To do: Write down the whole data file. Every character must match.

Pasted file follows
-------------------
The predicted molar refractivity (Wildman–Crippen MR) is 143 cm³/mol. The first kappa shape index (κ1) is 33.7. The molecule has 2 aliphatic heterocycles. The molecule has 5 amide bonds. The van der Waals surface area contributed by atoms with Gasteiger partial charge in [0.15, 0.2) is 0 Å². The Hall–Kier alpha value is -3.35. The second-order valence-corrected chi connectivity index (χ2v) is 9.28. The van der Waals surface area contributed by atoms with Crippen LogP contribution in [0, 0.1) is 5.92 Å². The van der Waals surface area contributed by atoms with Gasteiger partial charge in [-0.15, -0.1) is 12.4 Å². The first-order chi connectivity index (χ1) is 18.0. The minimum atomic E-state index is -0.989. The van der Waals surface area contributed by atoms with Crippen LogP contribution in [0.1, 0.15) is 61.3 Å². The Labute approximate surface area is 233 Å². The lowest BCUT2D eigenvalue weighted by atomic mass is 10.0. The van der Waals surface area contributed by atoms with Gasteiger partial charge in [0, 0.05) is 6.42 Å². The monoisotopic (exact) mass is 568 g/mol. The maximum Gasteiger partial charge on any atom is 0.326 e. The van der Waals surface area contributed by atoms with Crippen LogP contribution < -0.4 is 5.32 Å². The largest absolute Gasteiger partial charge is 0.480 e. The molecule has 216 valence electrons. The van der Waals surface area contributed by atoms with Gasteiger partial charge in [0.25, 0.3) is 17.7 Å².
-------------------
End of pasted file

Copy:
The predicted molar refractivity (Wildman–Crippen MR) is 143 cm³/mol. The first kappa shape index (κ1) is 33.7. The molecule has 2 aliphatic heterocycles. The molecule has 5 amide bonds. The van der Waals surface area contributed by atoms with Gasteiger partial charge in [0.15, 0.2) is 0 Å². The Hall–Kier alpha value is -3.35. The second-order valence-corrected chi connectivity index (χ2v) is 9.28. The van der Waals surface area contributed by atoms with Crippen LogP contribution in [0, 0.1) is 5.92 Å². The van der Waals surface area contributed by atoms with Gasteiger partial charge in [-0.15, -0.1) is 12.4 Å². The first-order chi connectivity index (χ1) is 18.0. The minimum atomic E-state index is -0.989. The van der Waals surface area contributed by atoms with Crippen LogP contribution in [0.1, 0.15) is 61.3 Å². The Labute approximate surface area is 233 Å². The lowest BCUT2D eigenvalue weighted by atomic mass is 10.0. The van der Waals surface area contributed by atoms with Gasteiger partial charge in [0, 0.05) is 6.42 Å². The monoisotopic (exact) mass is 568 g/mol. The maximum Gasteiger partial charge on any atom is 0.326 e. The van der Waals surface area contributed by atoms with Crippen LogP contribution < -0.4 is 5.32 Å². The largest absolute Gasteiger partial charge is 0.480 e. The molecule has 216 valence electrons. The van der Waals surface area contributed by atoms with Gasteiger partial charge in [0.25, 0.3) is 17.7 Å².